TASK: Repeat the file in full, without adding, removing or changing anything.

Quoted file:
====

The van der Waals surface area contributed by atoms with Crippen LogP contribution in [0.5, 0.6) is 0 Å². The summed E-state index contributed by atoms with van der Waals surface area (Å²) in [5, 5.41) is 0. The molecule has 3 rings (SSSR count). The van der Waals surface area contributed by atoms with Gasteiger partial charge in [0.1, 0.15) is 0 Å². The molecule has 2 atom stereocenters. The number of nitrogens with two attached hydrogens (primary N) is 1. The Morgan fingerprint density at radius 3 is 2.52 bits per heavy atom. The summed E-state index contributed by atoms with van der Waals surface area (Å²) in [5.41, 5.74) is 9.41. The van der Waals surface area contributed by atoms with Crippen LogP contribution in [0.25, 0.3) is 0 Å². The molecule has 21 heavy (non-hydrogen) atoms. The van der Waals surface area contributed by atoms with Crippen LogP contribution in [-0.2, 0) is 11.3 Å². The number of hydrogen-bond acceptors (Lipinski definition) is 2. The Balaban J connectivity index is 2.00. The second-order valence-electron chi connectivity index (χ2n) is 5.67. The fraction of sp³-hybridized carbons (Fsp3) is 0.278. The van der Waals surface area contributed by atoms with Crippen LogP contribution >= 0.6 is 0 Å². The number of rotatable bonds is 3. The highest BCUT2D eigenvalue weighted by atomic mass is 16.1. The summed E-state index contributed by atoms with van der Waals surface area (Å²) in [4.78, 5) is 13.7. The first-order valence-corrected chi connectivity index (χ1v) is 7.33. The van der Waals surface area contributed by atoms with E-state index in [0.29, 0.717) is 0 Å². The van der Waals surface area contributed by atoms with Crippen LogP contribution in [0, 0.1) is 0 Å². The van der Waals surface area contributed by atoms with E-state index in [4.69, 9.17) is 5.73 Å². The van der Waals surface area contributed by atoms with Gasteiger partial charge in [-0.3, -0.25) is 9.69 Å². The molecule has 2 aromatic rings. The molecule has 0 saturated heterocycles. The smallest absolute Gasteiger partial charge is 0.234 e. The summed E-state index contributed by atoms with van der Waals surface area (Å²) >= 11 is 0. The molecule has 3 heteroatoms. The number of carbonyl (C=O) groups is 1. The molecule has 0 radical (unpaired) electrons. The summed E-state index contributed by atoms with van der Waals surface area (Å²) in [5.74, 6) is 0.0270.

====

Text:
The van der Waals surface area contributed by atoms with Crippen LogP contribution in [0.5, 0.6) is 0 Å². The summed E-state index contributed by atoms with van der Waals surface area (Å²) in [5, 5.41) is 0. The molecule has 3 rings (SSSR count). The van der Waals surface area contributed by atoms with Gasteiger partial charge in [0.1, 0.15) is 0 Å². The molecule has 2 atom stereocenters. The number of nitrogens with two attached hydrogens (primary N) is 1. The Morgan fingerprint density at radius 3 is 2.52 bits per heavy atom. The summed E-state index contributed by atoms with van der Waals surface area (Å²) in [5.41, 5.74) is 9.41. The van der Waals surface area contributed by atoms with Crippen LogP contribution in [0.25, 0.3) is 0 Å². The molecule has 21 heavy (non-hydrogen) atoms. The van der Waals surface area contributed by atoms with Crippen LogP contribution in [-0.2, 0) is 11.3 Å². The number of hydrogen-bond acceptors (Lipinski definition) is 2. The Balaban J connectivity index is 2.00. The second-order valence-electron chi connectivity index (χ2n) is 5.67. The fraction of sp³-hybridized carbons (Fsp3) is 0.278. The van der Waals surface area contributed by atoms with Crippen LogP contribution >= 0.6 is 0 Å². The number of rotatable bonds is 3. The highest BCUT2D eigenvalue weighted by atomic mass is 16.1. The summed E-state index contributed by atoms with van der Waals surface area (Å²) in [4.78, 5) is 13.7. The first-order valence-corrected chi connectivity index (χ1v) is 7.33. The van der Waals surface area contributed by atoms with E-state index in [0.29, 0.717) is 0 Å². The van der Waals surface area contributed by atoms with Crippen LogP contribution in [0, 0.1) is 0 Å². The van der Waals surface area contributed by atoms with E-state index in [4.69, 9.17) is 5.73 Å². The van der Waals surface area contributed by atoms with Gasteiger partial charge in [-0.3, -0.25) is 9.69 Å². The molecule has 2 aromatic rings. The molecule has 0 saturated heterocycles. The smallest absolute Gasteiger partial charge is 0.234 e. The summed E-state index contributed by atoms with van der Waals surface area (Å²) >= 11 is 0. The molecule has 3 heteroatoms. The number of carbonyl (C=O) groups is 1. The molecule has 0 radical (unpaired) electrons. The summed E-state index contributed by atoms with van der Waals surface area (Å²) in [5.74, 6) is 0.0270.